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Bees and other pollinators are essential for plant, animal, and human health around the world. Join us on a virtual field trip as we visit Ping Honzay at the Tashjian Bee and Pollinator Discovery Center in Chanhassen, MN.

About the Tashjian Bee and Pollinator Discovery Center

The Tashjian Bee and Pollinator Discover Center is located at the University of Minnesota Landscape Arboretum in Chanhassen, Minnesota. Ping Honzay is the Farm at the Arboretum Educator Coordinator who will walk us through the virtual field trip. Their honeybees are inside their hives during the winter as they shiver for warm and eat honey for their food source. During the visit, Ping will show and teach us all about bees, their homes and how they live.

Tashjian Bee and Pollinator Discovery Center

How Bees Arrive at the Tashjian Bee and Pollinator Discovery Center

In April, Ping will be picking up some more bees for the Bee and Pollinator Discover Center. The honeybees come from California. Ping will pick up the honeybees in a box from Stillwater, Minnesota. A box of bees can also be mailed to your house. In one box of bees, there is about three pounds of bees inside which equals about 10,000 bees.

Once at the Bee and Pollinator Discovery Center, the honeybees are transferred from the box into their hives. To do this, Ping demonstrates by taking out a tin can from the top of the box. This can has tiny holes in the bottom and holds the sugar water, or feed, for the honeybees. With tongues similar to straws, the honeybees are able to drink the sugar water through the tiny holes on the bottom of the can. Inside these boxes, all the bees are girls and each box only has one queen bee that is housed within her own small cage to keep her safe. Once the queen is safely retrieved from the box, the other honey bees are gently dumped and shaken into their hive. The queen is added to the hive last from her travel cage.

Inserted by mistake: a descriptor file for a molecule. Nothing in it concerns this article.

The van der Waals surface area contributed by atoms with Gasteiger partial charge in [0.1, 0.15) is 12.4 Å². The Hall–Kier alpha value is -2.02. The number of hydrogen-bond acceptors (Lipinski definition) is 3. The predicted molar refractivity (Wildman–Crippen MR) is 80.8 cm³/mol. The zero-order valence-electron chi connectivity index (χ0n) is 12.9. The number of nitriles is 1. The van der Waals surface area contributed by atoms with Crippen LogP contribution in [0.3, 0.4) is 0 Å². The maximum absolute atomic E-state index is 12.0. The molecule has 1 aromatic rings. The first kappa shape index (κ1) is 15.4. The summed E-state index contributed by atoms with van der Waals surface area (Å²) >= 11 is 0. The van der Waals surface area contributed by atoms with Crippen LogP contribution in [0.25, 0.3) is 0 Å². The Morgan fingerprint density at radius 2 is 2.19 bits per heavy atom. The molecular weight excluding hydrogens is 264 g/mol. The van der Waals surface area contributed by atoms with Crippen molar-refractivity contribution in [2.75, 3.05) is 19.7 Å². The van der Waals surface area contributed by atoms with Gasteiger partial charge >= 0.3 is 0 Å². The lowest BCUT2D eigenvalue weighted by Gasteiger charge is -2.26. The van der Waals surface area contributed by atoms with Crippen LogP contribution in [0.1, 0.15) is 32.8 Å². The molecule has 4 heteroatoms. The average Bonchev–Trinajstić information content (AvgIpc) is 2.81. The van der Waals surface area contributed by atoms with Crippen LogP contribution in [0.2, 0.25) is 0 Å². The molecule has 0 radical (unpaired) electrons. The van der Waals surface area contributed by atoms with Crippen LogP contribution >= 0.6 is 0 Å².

Inside the Honeybee Hive

The cover on the top of the hive is similar to the roof of our homes. Think about its purpose similar to how a roof keeps rain, snow and other weather from getting into our homes. Then inside of the hive are boxes that stack on top of each other. The boxes are hollow inside. This is great as it allows the honeybee hive to grow. If the bees need more room, another box can easily be stacked on top of the others. Think of the boxes stacking of top of each other similar to how a bigger family needs a bigger house - a bigger hive needs more space. The frames within the boxes are where the honeybees make their honey and also where the queen may lay her eggs.

To learn more about honeybees, how the role the queen has inside of the hive and more, check out the virtual field trip to the Tashjian Bee and Pollinator Discovery Center video.

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